be on record. it seems unlikely that paul ryan and mitch mcconnell would take up a vote if they do not have or know they had the votes because of how chaotic the process got over the past several months and how difficult it has been for many, especially the more moderate members to answer constituents. mcconnell thought he had the vote until john mccain had other ideas. let's go back to twitter. "allow all 50 states to expand medicaid and see of the aca does not blue like a rose. 23 million people losing coverage is not better." another tweet. guidelines arey 50 years out of date and are a joke. start with realistic numbers before deciding who qualifies for subsidies." all 50 states actually can expand medicaid now if they want to. the supreme court ruled it is not -- they did not have to.
31 states and d.c. did decide to expand medicaid. if we see the debate moved to the back burner or congress has said definitively we will not repeal the law, just repair it, others might take of the medicaid. as it stands anyone can take the expansion of they want to. there is a desire among people to see the law work, to see congress and the trump administration uphold it. at the same time he have republicans worried about answering the constituents who are promised for seven years to repeal and replace this law and they don't be seen as giving up after only a few months. host: east berkshire, vermont where we have timothy on the line, the democrat. caller: good morning, folks. i guess it is my understanding it put a wrench in obamacare, a wrench in the works of the will, which dissuaded vendors in
to be in that state. 2015 was in it? in the middle of the night and some on the this bill, did marco up was called the risk for door benefits -- risk somedor benefits were companies would be put in a high risk pool if they were too sick? marco rubio took that stuff out. if set of matching dollar for dollar, no, we will give you $.18 on the dollar. that put a huge range in this inle situation -- wrench this whole situation and nobody ever talks about it. guest: there is some concern among insurers and even before this repeal and replace debate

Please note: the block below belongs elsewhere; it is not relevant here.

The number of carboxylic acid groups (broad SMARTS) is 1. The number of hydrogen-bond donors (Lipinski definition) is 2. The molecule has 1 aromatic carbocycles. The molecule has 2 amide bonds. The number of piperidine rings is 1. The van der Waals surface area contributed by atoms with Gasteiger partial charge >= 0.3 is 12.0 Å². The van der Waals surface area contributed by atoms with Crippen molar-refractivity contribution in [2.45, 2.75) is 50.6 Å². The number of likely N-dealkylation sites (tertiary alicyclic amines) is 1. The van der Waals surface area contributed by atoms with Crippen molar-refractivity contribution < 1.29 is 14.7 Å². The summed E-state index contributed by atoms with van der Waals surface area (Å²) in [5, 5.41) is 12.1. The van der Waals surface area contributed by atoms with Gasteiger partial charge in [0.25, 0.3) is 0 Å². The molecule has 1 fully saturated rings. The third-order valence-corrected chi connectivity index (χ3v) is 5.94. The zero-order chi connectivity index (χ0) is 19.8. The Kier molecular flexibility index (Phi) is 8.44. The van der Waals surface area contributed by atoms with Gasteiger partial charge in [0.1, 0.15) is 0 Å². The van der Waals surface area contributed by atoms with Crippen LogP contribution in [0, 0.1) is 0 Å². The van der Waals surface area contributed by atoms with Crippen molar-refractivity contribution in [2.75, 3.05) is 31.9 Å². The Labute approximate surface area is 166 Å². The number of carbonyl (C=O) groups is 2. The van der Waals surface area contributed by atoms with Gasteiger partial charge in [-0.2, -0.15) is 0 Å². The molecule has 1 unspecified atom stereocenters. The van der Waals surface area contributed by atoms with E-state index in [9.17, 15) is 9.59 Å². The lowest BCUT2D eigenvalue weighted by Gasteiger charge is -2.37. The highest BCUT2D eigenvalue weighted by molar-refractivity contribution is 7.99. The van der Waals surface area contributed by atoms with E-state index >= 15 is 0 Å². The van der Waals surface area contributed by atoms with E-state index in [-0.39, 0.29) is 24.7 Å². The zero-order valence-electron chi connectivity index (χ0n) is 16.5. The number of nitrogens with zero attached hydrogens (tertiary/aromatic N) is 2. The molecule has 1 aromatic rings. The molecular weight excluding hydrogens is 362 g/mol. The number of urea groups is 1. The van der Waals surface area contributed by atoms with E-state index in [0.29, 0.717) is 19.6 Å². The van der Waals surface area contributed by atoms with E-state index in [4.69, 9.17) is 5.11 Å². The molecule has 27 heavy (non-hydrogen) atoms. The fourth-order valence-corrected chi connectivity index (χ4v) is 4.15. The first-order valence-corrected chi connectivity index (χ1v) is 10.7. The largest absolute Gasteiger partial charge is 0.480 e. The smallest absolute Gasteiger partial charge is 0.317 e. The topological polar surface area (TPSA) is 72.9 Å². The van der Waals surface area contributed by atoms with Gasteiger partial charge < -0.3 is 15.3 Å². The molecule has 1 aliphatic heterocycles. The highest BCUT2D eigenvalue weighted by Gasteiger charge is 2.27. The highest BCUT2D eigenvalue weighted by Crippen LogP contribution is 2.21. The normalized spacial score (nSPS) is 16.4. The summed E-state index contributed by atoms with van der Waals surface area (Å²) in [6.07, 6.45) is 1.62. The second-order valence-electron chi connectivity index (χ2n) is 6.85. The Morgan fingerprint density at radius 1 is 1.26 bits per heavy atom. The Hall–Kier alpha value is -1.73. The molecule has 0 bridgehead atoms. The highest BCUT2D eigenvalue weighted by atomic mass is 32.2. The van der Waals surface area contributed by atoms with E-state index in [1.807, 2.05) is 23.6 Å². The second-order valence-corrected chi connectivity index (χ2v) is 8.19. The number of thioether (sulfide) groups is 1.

started, in earnest you saw some pulling out or waffling on whether they would participate because in the individual market you ditzy much it -- you did see much bigger pools and affected. under obamacare with the individual mandate which required people to buy insurance or else pay a fine, the hope is you would attract enough healthy people to the market to offset the high costs of sicker people. that did not happen in a lot of states. you see insurers saying the pool is bigger than effective but the costs are too high for them to participate in the profitable. it is a concern among them in part of the stabilization effort , to provide more money to the markets to help them work better and help cover the costs of some of the sicker people. host: new orleans, susan on the line for independents. good morning. caller: thank you for c-span.